Discyphering , or of Discreting Cyphers , and the Capitulations of secrecy past between the Parties. Certainly it is an
Art which requires great paines and a good witt and is (as the other was) consecrate to the Counsels of Princes: yet
notwith standing by diligent prevision it may be made unprofitable, though, as things are, it be of great use. For if
good and faithfull Cyphers were invented & practised, many of them would delude and forestall all the Cunning of
the Decypherer , which yet are very apt and easie to be read or written: but the rawnesse and unskilfulnesse of
Secretaries, and Clarks in the Courts of Princes, is such that many times the greatest matters are Committed to futile
and weake Cyphers. But it may be. . ."
And here, without pausing for breath or a new paragraph, he breaks off into a discussion of "Arts." He never returns
to the subject of "Cyphars," or "Cyphers," or even of "Cyphras" as he spells it in the original Latin version of De
Augmentis Scientarium , 1623. To quote a few lines:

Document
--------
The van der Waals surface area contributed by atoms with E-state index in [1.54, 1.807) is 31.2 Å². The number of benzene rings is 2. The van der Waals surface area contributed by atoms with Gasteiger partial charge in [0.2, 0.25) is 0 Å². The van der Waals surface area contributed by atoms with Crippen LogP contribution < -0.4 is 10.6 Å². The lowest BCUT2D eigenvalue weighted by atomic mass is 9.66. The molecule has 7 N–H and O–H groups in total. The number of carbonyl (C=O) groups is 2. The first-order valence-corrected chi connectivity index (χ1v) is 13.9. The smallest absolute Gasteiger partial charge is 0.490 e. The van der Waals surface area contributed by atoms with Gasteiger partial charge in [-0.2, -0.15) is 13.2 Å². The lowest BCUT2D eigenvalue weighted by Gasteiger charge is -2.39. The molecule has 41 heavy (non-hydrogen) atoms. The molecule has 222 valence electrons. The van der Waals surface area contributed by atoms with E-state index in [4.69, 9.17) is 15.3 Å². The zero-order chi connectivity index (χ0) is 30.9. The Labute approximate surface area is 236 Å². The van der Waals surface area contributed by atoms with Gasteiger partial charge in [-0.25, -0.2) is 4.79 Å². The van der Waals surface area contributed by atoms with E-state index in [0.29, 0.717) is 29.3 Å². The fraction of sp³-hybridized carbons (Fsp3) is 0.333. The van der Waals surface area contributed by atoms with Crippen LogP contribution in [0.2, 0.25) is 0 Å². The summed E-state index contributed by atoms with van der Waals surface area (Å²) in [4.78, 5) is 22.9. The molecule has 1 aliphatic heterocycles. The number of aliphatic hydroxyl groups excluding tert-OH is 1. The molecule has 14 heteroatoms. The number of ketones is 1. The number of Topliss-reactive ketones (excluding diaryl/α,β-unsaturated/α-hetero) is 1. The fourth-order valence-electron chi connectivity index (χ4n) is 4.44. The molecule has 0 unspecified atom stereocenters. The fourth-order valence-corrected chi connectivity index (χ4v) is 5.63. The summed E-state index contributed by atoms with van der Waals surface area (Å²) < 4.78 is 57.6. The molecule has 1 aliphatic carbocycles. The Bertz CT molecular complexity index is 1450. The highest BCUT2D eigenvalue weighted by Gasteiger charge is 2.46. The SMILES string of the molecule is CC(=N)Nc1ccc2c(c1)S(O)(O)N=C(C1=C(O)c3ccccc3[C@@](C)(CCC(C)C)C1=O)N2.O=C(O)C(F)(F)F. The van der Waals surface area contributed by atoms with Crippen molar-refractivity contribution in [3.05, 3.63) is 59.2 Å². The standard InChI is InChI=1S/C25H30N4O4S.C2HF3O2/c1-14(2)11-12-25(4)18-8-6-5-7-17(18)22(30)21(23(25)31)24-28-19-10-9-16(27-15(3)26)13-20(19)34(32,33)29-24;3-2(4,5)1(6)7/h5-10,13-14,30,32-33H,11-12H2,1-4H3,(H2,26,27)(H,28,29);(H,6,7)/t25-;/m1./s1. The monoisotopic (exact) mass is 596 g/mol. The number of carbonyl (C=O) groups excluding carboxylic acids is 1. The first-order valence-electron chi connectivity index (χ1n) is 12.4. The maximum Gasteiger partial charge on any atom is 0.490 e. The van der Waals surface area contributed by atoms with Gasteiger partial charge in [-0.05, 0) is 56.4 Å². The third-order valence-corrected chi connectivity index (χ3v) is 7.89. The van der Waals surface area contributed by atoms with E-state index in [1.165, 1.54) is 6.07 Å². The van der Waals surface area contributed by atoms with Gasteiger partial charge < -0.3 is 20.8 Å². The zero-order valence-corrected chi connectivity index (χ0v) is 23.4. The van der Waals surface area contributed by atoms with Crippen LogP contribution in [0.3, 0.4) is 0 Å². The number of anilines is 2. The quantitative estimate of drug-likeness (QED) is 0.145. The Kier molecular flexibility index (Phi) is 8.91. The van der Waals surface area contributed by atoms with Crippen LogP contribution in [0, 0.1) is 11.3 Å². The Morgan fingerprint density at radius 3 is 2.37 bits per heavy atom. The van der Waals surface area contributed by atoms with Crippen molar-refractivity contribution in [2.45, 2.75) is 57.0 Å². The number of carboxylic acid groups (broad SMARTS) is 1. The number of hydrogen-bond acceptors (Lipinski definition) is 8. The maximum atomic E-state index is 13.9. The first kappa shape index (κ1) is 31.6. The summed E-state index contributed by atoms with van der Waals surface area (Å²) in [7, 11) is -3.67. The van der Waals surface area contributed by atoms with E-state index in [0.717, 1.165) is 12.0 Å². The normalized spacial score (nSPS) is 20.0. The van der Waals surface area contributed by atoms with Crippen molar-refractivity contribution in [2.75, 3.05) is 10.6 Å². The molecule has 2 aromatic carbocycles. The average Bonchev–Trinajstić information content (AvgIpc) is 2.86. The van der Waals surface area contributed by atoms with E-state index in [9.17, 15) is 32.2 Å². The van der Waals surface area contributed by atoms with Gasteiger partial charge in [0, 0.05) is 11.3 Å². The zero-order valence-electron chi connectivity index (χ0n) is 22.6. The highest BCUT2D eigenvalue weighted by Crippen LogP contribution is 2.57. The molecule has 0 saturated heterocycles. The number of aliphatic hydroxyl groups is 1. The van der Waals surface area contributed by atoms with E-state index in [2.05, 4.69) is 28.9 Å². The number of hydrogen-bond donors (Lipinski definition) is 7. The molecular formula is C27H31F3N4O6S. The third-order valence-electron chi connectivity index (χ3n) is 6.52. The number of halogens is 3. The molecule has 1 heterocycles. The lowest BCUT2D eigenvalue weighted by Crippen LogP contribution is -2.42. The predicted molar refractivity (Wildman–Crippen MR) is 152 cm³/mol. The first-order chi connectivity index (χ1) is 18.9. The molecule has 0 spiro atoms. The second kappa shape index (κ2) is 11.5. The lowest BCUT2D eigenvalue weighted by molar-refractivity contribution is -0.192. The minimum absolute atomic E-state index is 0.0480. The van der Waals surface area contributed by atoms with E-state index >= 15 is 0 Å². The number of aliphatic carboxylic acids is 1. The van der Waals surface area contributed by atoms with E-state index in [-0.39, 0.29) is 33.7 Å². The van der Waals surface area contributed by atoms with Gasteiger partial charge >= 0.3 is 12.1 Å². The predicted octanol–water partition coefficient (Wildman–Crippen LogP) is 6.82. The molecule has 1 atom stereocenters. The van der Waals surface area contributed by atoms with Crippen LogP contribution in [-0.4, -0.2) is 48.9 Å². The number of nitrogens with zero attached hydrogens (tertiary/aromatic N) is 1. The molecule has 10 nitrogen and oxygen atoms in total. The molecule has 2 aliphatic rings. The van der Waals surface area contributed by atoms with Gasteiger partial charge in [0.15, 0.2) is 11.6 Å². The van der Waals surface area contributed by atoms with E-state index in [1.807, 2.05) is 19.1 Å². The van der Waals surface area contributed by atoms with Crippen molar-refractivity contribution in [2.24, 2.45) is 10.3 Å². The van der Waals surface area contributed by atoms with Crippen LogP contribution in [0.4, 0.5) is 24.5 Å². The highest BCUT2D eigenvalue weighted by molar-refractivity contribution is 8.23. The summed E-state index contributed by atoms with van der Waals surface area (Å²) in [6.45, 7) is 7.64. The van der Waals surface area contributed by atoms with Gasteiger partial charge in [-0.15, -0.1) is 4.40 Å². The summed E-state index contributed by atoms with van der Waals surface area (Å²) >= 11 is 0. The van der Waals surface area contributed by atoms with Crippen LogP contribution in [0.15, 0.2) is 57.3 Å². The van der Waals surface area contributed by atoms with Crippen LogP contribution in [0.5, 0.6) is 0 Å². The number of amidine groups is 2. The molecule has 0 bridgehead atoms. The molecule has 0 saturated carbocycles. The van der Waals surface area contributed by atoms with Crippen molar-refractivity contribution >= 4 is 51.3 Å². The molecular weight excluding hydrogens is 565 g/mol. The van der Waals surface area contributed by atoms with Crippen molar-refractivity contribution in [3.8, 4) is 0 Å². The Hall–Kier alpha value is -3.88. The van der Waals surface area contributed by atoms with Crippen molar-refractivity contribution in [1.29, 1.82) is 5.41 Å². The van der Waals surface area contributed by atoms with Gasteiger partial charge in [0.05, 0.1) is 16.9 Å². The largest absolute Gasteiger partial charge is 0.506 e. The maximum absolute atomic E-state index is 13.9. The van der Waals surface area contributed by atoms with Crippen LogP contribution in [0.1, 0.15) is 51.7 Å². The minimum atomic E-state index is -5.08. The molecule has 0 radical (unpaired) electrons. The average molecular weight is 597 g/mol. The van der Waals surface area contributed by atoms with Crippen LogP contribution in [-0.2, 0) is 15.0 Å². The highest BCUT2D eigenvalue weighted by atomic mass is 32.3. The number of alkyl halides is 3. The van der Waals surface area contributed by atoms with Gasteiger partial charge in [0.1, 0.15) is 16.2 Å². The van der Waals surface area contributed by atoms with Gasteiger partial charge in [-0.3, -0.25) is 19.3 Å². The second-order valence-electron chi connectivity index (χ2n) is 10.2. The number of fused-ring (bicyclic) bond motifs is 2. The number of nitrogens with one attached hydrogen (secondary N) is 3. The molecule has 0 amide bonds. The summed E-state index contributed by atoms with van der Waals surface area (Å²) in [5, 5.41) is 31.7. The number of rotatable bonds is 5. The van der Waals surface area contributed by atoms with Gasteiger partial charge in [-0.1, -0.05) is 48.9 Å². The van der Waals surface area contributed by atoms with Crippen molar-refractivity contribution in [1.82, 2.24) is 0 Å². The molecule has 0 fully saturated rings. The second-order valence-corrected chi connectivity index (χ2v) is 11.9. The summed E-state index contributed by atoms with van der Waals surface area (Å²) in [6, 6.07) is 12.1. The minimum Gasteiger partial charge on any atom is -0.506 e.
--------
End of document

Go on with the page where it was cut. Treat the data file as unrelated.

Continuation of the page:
"Ad Ciphras igitur veniendum. Earum Genera haud pauca sunt. Ciphrae simplices; Ciphrae Non significantibus
Characteribus intermix tae, Ciphra duplices Literas uno Charactere complexae; Ciphrae Rotae, Ciphrae Clauis,
Ciphrae verborum , aliae. . .Quod si quis Ciphra severe interrogetur. . ."
The ciphers discussed in this book are mainly elementary, but a glossary of cipher terms may be helpful:
Any cipher system which generally depends upon the occasional and regular appearance of ciphertext letters within
an apparently unsuspicious plaintext. An example of the cryptographer's use of this method is the selection of the
initial letters of each line of a poem so as to spell a word or name. The letters may first be superenciphered to make
the solution more difficult.
An intelligible word or phrase produced by rearranging the letters of the original according to no particular pattern.
This is not useful for communication, and thus is not an ordinarily acceptable cipher method.
A simple substitution cipher which is accomplished by replacing each ciphertext letter with some other, preceding or
following, letter of the alphabet in a regular manner. Thus to encipher the word DOG, using the next letter of the